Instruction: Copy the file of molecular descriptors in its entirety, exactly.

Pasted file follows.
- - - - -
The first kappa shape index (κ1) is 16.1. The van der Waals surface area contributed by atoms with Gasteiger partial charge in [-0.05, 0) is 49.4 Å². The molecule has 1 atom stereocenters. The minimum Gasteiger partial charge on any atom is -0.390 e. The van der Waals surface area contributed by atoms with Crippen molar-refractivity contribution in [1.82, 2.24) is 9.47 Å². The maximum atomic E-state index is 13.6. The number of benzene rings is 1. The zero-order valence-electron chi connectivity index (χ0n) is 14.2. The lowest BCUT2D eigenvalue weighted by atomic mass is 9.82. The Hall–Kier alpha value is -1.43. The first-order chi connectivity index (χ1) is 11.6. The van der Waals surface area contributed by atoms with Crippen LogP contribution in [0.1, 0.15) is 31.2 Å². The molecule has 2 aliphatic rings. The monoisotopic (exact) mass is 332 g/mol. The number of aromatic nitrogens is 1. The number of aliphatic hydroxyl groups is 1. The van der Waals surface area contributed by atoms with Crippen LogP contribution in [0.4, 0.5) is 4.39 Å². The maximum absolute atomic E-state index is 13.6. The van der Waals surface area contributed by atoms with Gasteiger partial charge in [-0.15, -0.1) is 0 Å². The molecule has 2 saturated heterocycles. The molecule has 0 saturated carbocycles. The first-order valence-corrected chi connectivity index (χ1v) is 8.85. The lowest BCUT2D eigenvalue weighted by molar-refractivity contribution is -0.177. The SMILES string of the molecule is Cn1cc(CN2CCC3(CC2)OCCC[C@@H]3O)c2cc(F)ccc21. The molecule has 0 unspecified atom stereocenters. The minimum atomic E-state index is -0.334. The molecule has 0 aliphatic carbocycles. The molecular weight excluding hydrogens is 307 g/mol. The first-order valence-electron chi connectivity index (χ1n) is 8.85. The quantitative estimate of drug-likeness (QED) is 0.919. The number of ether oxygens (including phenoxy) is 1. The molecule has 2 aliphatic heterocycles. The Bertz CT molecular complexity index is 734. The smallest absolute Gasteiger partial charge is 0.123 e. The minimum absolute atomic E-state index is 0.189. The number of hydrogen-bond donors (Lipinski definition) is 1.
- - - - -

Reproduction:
The first kappa shape index (κ1) is 16.1. The van der Waals surface area contributed by atoms with Gasteiger partial charge in [-0.05, 0) is 49.4 Å². The molecule has 1 atom stereocenters. The minimum Gasteiger partial charge on any atom is -0.390 e. The van der Waals surface area contributed by atoms with Crippen molar-refractivity contribution in [1.82, 2.24) is 9.47 Å². The maximum atomic E-state index is 13.6. The number of benzene rings is 1. The zero-order valence-electron chi connectivity index (χ0n) is 14.2. The lowest BCUT2D eigenvalue weighted by atomic mass is 9.82. The Hall–Kier alpha value is -1.43. The first-order chi connectivity index (χ1) is 11.6. The van der Waals surface area contributed by atoms with Crippen LogP contribution in [0.1, 0.15) is 31.2 Å². The molecule has 2 aliphatic rings. The monoisotopic (exact) mass is 332 g/mol. The number of aromatic nitrogens is 1. The number of aliphatic hydroxyl groups is 1. The van der Waals surface area contributed by atoms with Crippen LogP contribution in [0.4, 0.5) is 4.39 Å². The maximum absolute atomic E-state index is 13.6. The van der Waals surface area contributed by atoms with Gasteiger partial charge in [-0.15, -0.1) is 0 Å². The molecule has 2 saturated heterocycles. The molecule has 0 saturated carbocycles. The first-order valence-corrected chi connectivity index (χ1v) is 8.85. The lowest BCUT2D eigenvalue weighted by molar-refractivity contribution is -0.177. The SMILES string of the molecule is Cn1cc(CN2CCC3(CC2)OCCC[C@@H]3O)c2cc(F)ccc21. The molecule has 0 unspecified atom stereocenters. The minimum atomic E-state index is -0.334. The molecule has 0 aliphatic carbocycles. The molecular weight excluding hydrogens is 307 g/mol. The first-order valence-electron chi connectivity index (χ1n) is 8.85. The quantitative estimate of drug-likeness (QED) is 0.919. The number of ether oxygens (including phenoxy) is 1. The molecule has 2 aliphatic heterocycles. The Bertz CT molecular complexity index is 734. The smallest absolute Gasteiger partial charge is 0.123 e. The minimum absolute atomic E-state index is 0.189. The number of hydrogen-bond donors (Lipinski definition) is 1.